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HP May be Sued by Reporters in Probe, Lawyers Say

Several journalists targeted by Hewlett-Packard in the company's hunt for the source of boardroom leaks are seeking damages for alleged invasion of privacy, their lawyers said on
Monday.

The reporters, from the New York Times, BusinessWeek and technology media company CNET Networks , have hired attorneys to seek financial compensation and may sue.

HP has "done something illegal and they've caused severe damage," said San Francisco attorney Terry Gross, who represents three BusinessWeek reporters targeted in the HP probe as well as New York Times reporter John Markoff and the New York Times. "They should provide adequate compensation."

HP, the world's largest personal computer maker, hired private investigators to find out who was leaking sensitive boardroom information to the media beginning in 2005.

The uproar over the probe led to the resignations of former Chairman Patricia Dunn and two top company lawyers; state prosecutors filed criminal charges against Dunn and three others. A judge later dismissed the case against Dunn and offered dismissals to three others on condition that they complete community service by September.

In some cases, private investigators hired by HP used false pretenses to obtain reporters' and board members' phone records, according to HP directors who acknowledged the probe last year. Investigators also sought ways to search reporters' home trash bins, although it is unclear whether they were successful.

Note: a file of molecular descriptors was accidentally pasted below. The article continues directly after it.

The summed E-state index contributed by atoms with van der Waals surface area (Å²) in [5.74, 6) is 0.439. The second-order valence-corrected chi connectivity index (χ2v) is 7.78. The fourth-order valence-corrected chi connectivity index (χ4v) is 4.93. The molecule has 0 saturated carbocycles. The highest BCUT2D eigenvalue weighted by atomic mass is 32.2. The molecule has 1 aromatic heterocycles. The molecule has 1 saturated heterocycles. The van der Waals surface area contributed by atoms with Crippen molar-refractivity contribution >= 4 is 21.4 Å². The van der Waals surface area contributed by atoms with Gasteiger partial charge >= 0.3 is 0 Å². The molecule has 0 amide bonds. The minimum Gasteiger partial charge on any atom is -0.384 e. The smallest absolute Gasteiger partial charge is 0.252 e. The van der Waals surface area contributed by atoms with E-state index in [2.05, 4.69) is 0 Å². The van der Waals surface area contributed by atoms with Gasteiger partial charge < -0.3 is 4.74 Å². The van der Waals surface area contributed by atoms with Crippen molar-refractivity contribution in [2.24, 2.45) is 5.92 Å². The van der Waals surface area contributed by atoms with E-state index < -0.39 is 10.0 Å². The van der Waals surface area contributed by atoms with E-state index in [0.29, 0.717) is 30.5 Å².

HP spokesman Ryan Donovan declined to comment on the potential litigation. No lawsuits have yet been filed by the journalists against the Palo Alto, California-based company.

Attorney Kevin Boyle in Los Angeles said he planned to sue HP on behalf of CNET reporters Dawn Kawamoto, Stephen Shankland and Tom Krazit, as well as their families.

Boyle said his lawsuit would seek unspecified compensation for damages as well as punitive damages. "This kind of conduct is not to be tolerated in this country," Boyle said. Reporters "are being chilled by this kind of conduct."

Gross said he represents BusinessWeek reporters Peter Burrows, Ben Elgin and Roger Crockett. "We remain hopeful that HP will do the right thing, provide reasonable compensation to the journalists and avoid litigation," Gross said.

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